”Like a bird on the wire, like a drunk in a midnight choir, I have tried in my way to be free.” (Bird on the Wire, Leonard Cohen)
In 1959, Leonard Cohen was living in London attempting to establish a career as a poet and writer. Dispirited by the cold, wet English weather and feeling miserable due to a toothache, he went into a Bank of Greece and was greeted by a teller with a relaxed smile and a deep suntan. The teller said he had just returned from a holiday in Greece and it was already Spring there. The next day Cohen bought a ticket to Athens, then continued by boat to Hydra, and the rest, as they say, is history.
Cohen spent much of the next 10 years on Hydra, later describing it as “the laboratory of my youth”. It was here that he first began to write music and where he first played to an audience. And it was here that he met Maryanne, his partner for the next 10 years, about whom he wrote the hit song, So Long, Maryanne.
When he arrived on Hydra there was little electricity but a few years later it arrived. He disliked the visual pollution of the poles and wires but was heartened by the sight of birds perched on them, providing the inspiration for the first line of Bird on the Wire.
The second phrase “like a drunk in a midnight choir” referred to him and his friends with their arms wrapped over each others’ shoulders staggering home up the steep cobbled stairs of Hydra’s lanes, singing drunkenly after a big night at the tavern.
In 1960 he bought a house which he used as a base for many years and which is still owned by his family.
Of course, Julie wanted to find it. It isn’t identified in any way and a scouring of the internet revealed the following information: from the building on the harbour front that used to be a bakery, walk up about 100 or so steps, find the Four Corners grocery store, turn right after the grocery store and it’s on one of the lanes in there.
We also had a photo of the front door – whitewashed house, blue-grey door, bougainvillea growing beside it, door knocker in the shape of an upside down hand.
We found the Four Corners grocery store with no real difficulty. We took the next right, and then we hit a problem. Basically, every house in Hydra is whitewashed, and about 90% of them have this same distinct colour for doors and window shutters. Plants come and go, so we weren’t putting too much weight on using the bougainvillea as a guide. Our hopes were on the distinctive door knocker.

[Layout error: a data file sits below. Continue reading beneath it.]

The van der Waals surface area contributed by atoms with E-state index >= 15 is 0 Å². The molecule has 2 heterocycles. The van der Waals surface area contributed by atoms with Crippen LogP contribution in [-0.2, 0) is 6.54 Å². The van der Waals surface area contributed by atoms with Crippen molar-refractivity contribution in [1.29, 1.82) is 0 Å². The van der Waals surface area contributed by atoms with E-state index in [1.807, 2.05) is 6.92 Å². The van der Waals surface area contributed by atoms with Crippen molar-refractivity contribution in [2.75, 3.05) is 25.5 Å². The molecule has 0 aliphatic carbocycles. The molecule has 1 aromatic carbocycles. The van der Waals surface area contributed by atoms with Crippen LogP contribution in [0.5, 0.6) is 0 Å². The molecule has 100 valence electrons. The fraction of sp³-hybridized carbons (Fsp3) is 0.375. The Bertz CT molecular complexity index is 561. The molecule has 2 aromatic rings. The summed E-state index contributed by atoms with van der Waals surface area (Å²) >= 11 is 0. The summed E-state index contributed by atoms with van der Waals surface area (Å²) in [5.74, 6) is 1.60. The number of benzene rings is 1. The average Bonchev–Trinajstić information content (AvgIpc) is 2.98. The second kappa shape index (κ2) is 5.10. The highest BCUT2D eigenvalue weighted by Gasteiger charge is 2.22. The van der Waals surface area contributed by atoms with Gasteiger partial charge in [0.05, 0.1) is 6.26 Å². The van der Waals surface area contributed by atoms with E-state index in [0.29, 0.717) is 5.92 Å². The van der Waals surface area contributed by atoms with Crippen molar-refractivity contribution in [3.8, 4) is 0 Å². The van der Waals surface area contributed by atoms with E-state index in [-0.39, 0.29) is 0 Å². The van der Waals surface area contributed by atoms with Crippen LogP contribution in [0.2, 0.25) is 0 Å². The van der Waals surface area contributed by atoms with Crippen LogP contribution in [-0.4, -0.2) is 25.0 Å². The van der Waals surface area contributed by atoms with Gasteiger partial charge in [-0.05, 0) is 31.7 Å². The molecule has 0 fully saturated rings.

Well, either a salesman came through in the 1960s offering bargain prices on hand shaped door knockers or the locals have perpetrated a great trick on Cohen tragics. Dozens of doors in this neighbourhood have exactly the same door knocker as the one in the picture.
We combed the lanes. Julie photographed several possible matches. None of them looked quite right. Sensing that John’s willingness to indulge this silliness was wearing thin, Julie offered to call it quits. No resistance was offered.
Emerging from the network of lanes back at the Four Corners grocery store, we considered asking the store owner. He was an elderly gentleman, so old he may well have remembered when Leonard lived in the house, but we thought he probably gets sick of being asked the same question every day.
Still toying with this option, we saw a man striding toward us with his nose buried in a GPS. He had to be seeking the Cohen house and clearly had better intel. He was and he did. We trailed along and a mere two turns into the lanes, there it was. The bougainvillea was indeed still there, along with that damn door knocker.
Then another couple arrived. They had asked the man in the Four Corners grocery store and he had, like just about everyone in Greece, been very helpful and pleasant in giving directions.
Mission accomplished. Photo obtained.
Continuing the pilgrimage, we also had dinner at the tavern frequented by Cohen.
The tavern is the site of that iconic photo of Cohen playing a guitar beside a tree in a well. If you, too, are a Cohen tragic you will know the photo. The tree remains.
Cohen first played to a public audience out the back of the then bakery on the harbour. It’s now a bar cafe.
And the old bar he frequented half way between the harbour and his home is now a very swanky restaurant.
Julie was satisfied. John breathed a sigh of relief. We thought the homage was over. And then, on our final day in Hydra we were out walking along the cliffs and we spotted this tribute. The Leonard Cohen Forum meets on Hydra every two years, and in 2017, in recognition of his passing the previous year, the Forum had donated this bench which is positioned to give views over the sea similar to the views from Leonard’s house.
John thought it was terribly irresponsible for the local council not to have erected a protective barrier to prevent overwrought depressives, aka Cohen fans, leaping from the cliffs. Ha, bloody ha, as Julie’s father, another Cohen tragic, would have said.
But over the almost 25 years of living with a Cohen tragic, John has taken small steps toward Cohen appreciation. He now admits that Hallelujah is his favourite song, albeit he prefers the Jeff Buckley version. As Leonard himself sang in Anthem, “There is a crack, a crack in everything, that’s how the light gets in”.